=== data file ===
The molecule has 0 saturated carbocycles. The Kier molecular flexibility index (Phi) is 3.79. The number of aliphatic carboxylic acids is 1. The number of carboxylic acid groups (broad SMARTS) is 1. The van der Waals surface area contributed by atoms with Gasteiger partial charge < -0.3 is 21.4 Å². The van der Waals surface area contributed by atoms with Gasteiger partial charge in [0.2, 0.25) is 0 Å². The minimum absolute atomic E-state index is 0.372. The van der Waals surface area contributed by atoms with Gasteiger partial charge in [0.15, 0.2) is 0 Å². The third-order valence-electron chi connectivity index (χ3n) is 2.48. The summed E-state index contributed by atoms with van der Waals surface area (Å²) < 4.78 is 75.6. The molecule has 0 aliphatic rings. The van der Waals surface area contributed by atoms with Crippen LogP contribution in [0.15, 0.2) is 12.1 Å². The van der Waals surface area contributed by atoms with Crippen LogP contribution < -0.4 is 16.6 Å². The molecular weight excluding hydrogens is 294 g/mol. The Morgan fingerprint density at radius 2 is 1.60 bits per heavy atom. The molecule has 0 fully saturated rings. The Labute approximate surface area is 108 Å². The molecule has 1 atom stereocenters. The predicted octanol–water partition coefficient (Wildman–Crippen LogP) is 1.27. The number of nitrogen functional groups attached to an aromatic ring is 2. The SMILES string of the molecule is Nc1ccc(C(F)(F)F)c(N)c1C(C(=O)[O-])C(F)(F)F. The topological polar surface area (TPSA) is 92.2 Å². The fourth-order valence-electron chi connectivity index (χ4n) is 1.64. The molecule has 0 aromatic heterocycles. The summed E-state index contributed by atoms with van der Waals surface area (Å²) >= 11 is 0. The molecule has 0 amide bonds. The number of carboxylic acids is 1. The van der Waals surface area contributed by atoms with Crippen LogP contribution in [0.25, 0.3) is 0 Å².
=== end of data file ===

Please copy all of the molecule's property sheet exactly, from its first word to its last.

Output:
The molecule has 0 saturated carbocycles. The Kier molecular flexibility index (Phi) is 3.79. The number of aliphatic carboxylic acids is 1. The number of carboxylic acid groups (broad SMARTS) is 1. The van der Waals surface area contributed by atoms with Gasteiger partial charge < -0.3 is 21.4 Å². The van der Waals surface area contributed by atoms with Gasteiger partial charge in [0.2, 0.25) is 0 Å². The minimum absolute atomic E-state index is 0.372. The van der Waals surface area contributed by atoms with Gasteiger partial charge in [0.15, 0.2) is 0 Å². The third-order valence-electron chi connectivity index (χ3n) is 2.48. The summed E-state index contributed by atoms with van der Waals surface area (Å²) < 4.78 is 75.6. The molecule has 0 aliphatic rings. The van der Waals surface area contributed by atoms with Crippen LogP contribution in [0.15, 0.2) is 12.1 Å². The van der Waals surface area contributed by atoms with Crippen LogP contribution < -0.4 is 16.6 Å². The molecular weight excluding hydrogens is 294 g/mol. The Morgan fingerprint density at radius 2 is 1.60 bits per heavy atom. The molecule has 0 fully saturated rings. The Labute approximate surface area is 108 Å². The molecule has 1 atom stereocenters. The predicted octanol–water partition coefficient (Wildman–Crippen LogP) is 1.27. The number of nitrogen functional groups attached to an aromatic ring is 2. The SMILES string of the molecule is Nc1ccc(C(F)(F)F)c(N)c1C(C(=O)[O-])C(F)(F)F. The topological polar surface area (TPSA) is 92.2 Å². The fourth-order valence-electron chi connectivity index (χ4n) is 1.64. The molecule has 0 aromatic heterocycles. The summed E-state index contributed by atoms with van der Waals surface area (Å²) >= 11 is 0. The molecule has 0 amide bonds. The number of carboxylic acids is 1. The van der Waals surface area contributed by atoms with Crippen LogP contribution in [0.25, 0.3) is 0 Å².